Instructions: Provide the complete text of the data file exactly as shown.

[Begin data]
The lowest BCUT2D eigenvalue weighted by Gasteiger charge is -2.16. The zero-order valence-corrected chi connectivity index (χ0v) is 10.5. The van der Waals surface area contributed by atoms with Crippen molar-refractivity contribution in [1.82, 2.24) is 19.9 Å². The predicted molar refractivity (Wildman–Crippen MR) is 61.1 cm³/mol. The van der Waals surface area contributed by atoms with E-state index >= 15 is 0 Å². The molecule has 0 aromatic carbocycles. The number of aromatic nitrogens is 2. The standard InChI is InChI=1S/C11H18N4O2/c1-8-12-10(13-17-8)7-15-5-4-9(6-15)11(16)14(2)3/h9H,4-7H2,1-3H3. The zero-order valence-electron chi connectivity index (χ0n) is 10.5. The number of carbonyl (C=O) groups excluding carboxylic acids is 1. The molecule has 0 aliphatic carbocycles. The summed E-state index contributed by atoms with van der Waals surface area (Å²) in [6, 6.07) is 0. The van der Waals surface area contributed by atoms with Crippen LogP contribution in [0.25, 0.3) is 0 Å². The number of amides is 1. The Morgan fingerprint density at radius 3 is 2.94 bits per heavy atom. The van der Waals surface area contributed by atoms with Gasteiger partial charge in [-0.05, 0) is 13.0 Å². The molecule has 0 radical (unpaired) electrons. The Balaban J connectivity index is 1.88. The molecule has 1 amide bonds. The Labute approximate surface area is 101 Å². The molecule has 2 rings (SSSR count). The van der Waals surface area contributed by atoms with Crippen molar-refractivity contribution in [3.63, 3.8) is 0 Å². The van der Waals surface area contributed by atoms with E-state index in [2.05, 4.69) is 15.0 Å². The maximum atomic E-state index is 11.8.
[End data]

The lowest BCUT2D eigenvalue weighted by Gasteiger charge is -2.16. The zero-order valence-corrected chi connectivity index (χ0v) is 10.5. The van der Waals surface area contributed by atoms with Crippen molar-refractivity contribution in [1.82, 2.24) is 19.9 Å². The predicted molar refractivity (Wildman–Crippen MR) is 61.1 cm³/mol. The van der Waals surface area contributed by atoms with E-state index >= 15 is 0 Å². The molecule has 0 aromatic carbocycles. The number of aromatic nitrogens is 2. The standard InChI is InChI=1S/C11H18N4O2/c1-8-12-10(13-17-8)7-15-5-4-9(6-15)11(16)14(2)3/h9H,4-7H2,1-3H3. The zero-order valence-electron chi connectivity index (χ0n) is 10.5. The number of carbonyl (C=O) groups excluding carboxylic acids is 1. The molecule has 0 aliphatic carbocycles. The summed E-state index contributed by atoms with van der Waals surface area (Å²) in [6, 6.07) is 0. The van der Waals surface area contributed by atoms with Crippen LogP contribution in [0.25, 0.3) is 0 Å². The number of amides is 1. The Morgan fingerprint density at radius 3 is 2.94 bits per heavy atom. The van der Waals surface area contributed by atoms with Gasteiger partial charge in [-0.05, 0) is 13.0 Å². The molecule has 0 radical (unpaired) electrons. The Balaban J connectivity index is 1.88. The molecule has 1 amide bonds. The Labute approximate surface area is 101 Å². The molecule has 2 rings (SSSR count). The van der Waals surface area contributed by atoms with Crippen molar-refractivity contribution in [3.63, 3.8) is 0 Å². The van der Waals surface area contributed by atoms with E-state index in [2.05, 4.69) is 15.0 Å². The maximum atomic E-state index is 11.8.